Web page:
The elastic is added to the cup at this stage. On the first pass the elastic is attached to the fabric seam allowance only. You then attach stabiliser to the end of the elastic so that it is not stretched out by the strap. The pattern has you hand stitch the elastic in place using a fell stitch. However, I just used a machine zigzag as thought a stronger finish and my hand stitching is not very neat.
After stabilising the side bands I used temporary adhesive spray to attach the beige lining to the back and also to keep the two layers of mesh together. The back band is then attached to the side band. This should be pressed towards the side band but my fabric preferred to sit the other way because of the bulk. So rather than overlock the seam and add extra bulk I topstitched close to the edge and trimmed back to the stitching. I think it is worth saying it would be hard to pattern match the cups. I started with two different flamingos in the middle of each cup and this looks fine. However, with so much moving of the fabric you could struggle to be anymore precise.
After attaching the top and bottom elastic to the bands you make the strap. Before attaching the strap I checked the fit of the fastener. The band was too wide so I pinned the two sides together and reshaped to fit. This ensures the bands are exactly the same.
The bands are then attached to the cups. There is an awful lot of bulk where the two elastics meet on the underarm but thankfully not an issue for the sewing machine. Just the chaneling to do before attaching the strap. Before sealing off the ends I made sure that the wires fit through . All done and on to making a matching set.
The Orange Lingerie Montgomery brief is a perfect match as it has an innovative design that eliminates elastic from the bottom for a smooth profile under clothing. I have made this pattern a number of times as it is a really comfortable fit. Although a pattern for a lace front there is a great guide on Norma’s website for a simple adaption so you can use fabric.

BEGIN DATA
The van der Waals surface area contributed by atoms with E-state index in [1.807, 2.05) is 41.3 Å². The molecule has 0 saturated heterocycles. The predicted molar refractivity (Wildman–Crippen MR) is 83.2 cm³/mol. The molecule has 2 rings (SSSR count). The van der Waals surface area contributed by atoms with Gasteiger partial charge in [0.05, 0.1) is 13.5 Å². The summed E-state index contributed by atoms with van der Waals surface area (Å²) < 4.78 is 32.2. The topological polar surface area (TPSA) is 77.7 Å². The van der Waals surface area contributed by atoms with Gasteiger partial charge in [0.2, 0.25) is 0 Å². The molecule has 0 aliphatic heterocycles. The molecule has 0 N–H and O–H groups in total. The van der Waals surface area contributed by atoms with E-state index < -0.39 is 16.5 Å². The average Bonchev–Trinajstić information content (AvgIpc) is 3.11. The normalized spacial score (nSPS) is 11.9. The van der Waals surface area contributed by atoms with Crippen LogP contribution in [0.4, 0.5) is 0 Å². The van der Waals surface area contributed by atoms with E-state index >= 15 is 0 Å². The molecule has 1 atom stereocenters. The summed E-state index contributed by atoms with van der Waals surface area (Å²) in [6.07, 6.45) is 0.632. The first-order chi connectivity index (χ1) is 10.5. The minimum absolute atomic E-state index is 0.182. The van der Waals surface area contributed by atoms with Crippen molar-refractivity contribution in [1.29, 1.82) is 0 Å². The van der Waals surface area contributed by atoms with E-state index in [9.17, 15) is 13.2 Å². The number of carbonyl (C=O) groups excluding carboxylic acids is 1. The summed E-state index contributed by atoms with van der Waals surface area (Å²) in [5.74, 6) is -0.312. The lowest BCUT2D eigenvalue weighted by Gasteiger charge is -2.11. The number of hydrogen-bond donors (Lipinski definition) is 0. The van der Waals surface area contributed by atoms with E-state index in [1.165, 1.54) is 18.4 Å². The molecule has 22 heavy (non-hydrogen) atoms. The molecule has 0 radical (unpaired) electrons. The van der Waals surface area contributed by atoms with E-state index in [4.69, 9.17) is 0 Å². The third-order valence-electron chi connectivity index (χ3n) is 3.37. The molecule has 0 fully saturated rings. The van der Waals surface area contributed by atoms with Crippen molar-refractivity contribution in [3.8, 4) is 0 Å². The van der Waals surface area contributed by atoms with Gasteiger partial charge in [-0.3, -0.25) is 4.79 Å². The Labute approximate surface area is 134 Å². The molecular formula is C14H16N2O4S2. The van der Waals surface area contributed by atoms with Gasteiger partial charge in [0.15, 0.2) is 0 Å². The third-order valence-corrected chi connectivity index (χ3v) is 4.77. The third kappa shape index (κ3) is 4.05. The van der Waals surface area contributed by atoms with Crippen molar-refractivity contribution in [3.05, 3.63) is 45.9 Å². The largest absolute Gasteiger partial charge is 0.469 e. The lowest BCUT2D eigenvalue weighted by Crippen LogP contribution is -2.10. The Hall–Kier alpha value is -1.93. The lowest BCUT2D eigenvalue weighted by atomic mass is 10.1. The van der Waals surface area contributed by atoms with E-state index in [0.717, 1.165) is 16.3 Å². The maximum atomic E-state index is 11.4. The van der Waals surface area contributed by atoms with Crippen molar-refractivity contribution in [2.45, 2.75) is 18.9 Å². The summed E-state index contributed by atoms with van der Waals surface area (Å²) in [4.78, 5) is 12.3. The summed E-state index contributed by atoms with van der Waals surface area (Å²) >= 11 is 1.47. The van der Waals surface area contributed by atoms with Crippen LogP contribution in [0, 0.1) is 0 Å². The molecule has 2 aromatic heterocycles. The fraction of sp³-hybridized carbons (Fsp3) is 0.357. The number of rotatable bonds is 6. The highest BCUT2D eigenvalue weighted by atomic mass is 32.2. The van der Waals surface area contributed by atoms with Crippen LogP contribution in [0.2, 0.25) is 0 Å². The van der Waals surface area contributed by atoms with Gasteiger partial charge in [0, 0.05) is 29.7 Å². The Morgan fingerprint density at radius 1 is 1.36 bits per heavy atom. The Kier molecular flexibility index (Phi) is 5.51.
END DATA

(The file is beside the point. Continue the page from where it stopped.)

You just need to add the seam allowance for the waist elastic and because you are not using the edge of the lace you can draw a light curve for the waist. To make sure it was symmetrical I folded the pattern piece over and used on the fold rather than cut on one layer. To use as much of my fabric as I could I also added the gusset to the panel, rather than use the mesh. So you need to eliminate the seam allowance . This would mean I wouldn’t be able to enclose the front seam but not a big issue for me. I overlocked the front edge and basted in place.
The findings kit was just for a bra so there was not enough 3/8” elastic for both the legs and waist. The kit does contain a neck edge elastic which is rather decorative so I used this for the waist instead. I always put my waist elastic join on the side but the match on this was so good you can’t see it! The guide does say not to stretch the elastic over the front panel as it is meant for a rigid lace. However, this jersey is very stretchy so I calculated my usual deduction and distributed the elastic evenly. Worked perfectly.
Another fabulous make. It is a time consuming process but worth the effort. It did help that I had used a similar method before and knew what size cup, wire and back band works for me and all made from my stash.